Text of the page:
When some workers resisted the scheme, management responded with threats of dismissal and other forms of retaliation and intimidation. Most egregious, factory management retaliated against one worker, a Burmese migrant, by reporting him to the police. The worker had expressed concerns about the nonpayment of wages to other workers via Facebook messenger. Fearing unjust imprisonment in a country where police treatment of migrant workers is often both arbitrary and brutal, the worker was compelled to flee the country, along with his wife and infant son.
The WRC has engaged with Nike extensively regarding this case, beginning in August of 2020. Unfortunately, while Nike has acknowledged that some violations occurred, it has only supported corrective action in a small number of cases, representing less than one percent of affected workers. Our report discusses Nike’s position in depth and includes a statement from Nike, but, in short, it is Nike’s position that most workers volunteered to take unpaid leave, even though all of them could have chosen to be paid. Nike has not offered an explanation for why thousands of workers would freely choose to give up wages to which they were legally entitled. The WRC is continuing to engage with buyers at this time.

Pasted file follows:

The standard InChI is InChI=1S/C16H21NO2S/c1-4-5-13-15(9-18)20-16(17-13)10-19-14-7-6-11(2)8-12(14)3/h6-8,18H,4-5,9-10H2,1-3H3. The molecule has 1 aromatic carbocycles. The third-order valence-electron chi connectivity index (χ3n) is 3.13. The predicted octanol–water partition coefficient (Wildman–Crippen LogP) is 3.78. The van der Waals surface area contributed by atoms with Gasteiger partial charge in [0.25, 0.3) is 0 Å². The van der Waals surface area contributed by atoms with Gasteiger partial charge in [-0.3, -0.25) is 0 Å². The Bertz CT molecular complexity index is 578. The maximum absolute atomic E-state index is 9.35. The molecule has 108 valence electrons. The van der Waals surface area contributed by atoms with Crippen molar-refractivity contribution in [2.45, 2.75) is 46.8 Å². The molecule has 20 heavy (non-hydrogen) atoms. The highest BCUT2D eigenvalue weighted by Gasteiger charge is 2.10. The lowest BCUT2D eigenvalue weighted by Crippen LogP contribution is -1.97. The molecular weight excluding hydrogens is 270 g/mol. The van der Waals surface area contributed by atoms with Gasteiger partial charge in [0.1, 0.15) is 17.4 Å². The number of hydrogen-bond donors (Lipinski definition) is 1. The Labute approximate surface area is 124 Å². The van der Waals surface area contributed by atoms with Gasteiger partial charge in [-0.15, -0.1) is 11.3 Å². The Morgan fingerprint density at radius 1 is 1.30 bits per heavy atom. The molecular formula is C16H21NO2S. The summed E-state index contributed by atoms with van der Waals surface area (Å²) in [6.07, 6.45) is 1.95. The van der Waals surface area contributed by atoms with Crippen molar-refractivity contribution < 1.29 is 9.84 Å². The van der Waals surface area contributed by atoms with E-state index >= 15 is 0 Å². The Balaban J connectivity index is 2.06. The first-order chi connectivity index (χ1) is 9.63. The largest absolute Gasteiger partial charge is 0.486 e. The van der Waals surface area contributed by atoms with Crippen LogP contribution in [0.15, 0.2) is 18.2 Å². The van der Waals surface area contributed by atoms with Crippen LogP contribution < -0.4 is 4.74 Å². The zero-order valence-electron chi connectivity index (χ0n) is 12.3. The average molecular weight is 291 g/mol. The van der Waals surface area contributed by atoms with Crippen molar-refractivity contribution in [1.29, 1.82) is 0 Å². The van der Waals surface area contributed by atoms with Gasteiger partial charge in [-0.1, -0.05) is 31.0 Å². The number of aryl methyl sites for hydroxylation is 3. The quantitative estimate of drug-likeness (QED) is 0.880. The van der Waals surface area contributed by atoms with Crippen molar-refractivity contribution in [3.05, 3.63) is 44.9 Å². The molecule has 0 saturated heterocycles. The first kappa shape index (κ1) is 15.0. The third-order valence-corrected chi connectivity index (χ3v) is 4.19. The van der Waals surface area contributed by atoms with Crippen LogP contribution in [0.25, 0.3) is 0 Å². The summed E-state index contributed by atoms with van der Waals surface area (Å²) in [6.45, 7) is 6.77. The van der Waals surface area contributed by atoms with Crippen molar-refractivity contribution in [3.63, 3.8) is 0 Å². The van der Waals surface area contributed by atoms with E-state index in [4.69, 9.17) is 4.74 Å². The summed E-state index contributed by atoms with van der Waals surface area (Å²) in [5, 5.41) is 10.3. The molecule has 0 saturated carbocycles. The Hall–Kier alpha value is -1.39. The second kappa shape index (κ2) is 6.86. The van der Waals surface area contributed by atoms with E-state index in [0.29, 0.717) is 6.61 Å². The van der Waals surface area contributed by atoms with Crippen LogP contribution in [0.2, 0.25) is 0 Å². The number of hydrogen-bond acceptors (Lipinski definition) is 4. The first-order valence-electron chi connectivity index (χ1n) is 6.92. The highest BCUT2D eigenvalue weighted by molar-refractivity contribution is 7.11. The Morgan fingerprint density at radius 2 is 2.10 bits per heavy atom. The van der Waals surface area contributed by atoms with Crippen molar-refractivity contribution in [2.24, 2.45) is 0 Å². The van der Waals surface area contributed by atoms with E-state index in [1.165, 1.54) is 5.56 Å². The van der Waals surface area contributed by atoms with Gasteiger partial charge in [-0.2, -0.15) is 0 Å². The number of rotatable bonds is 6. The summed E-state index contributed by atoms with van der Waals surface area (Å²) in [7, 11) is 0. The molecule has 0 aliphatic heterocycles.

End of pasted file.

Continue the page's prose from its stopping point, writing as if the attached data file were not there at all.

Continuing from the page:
Key Buyers: Carter’s, Nike, Russell
Hong Seng Knitting is an apparel factory in Bangkok, Thailand that employs roughly one thousand workers, of whom approximately 250 are migrant workers from Burma. It has been disclosed by Russell Corporation as a supplier of university logo apparel and also produces non-collegiate garments for Nike and Carter’s Inc. The WRC undertook its assessment of labor rights practices at Hong Seng Knitting in response to complaints received in August 2012 from the factory’s workers of violations of Thai law and university and buyer codes of conduct in the area of women’s rights. The WRC found the following violations by Hong Seng Knitting management of its workers’ rights: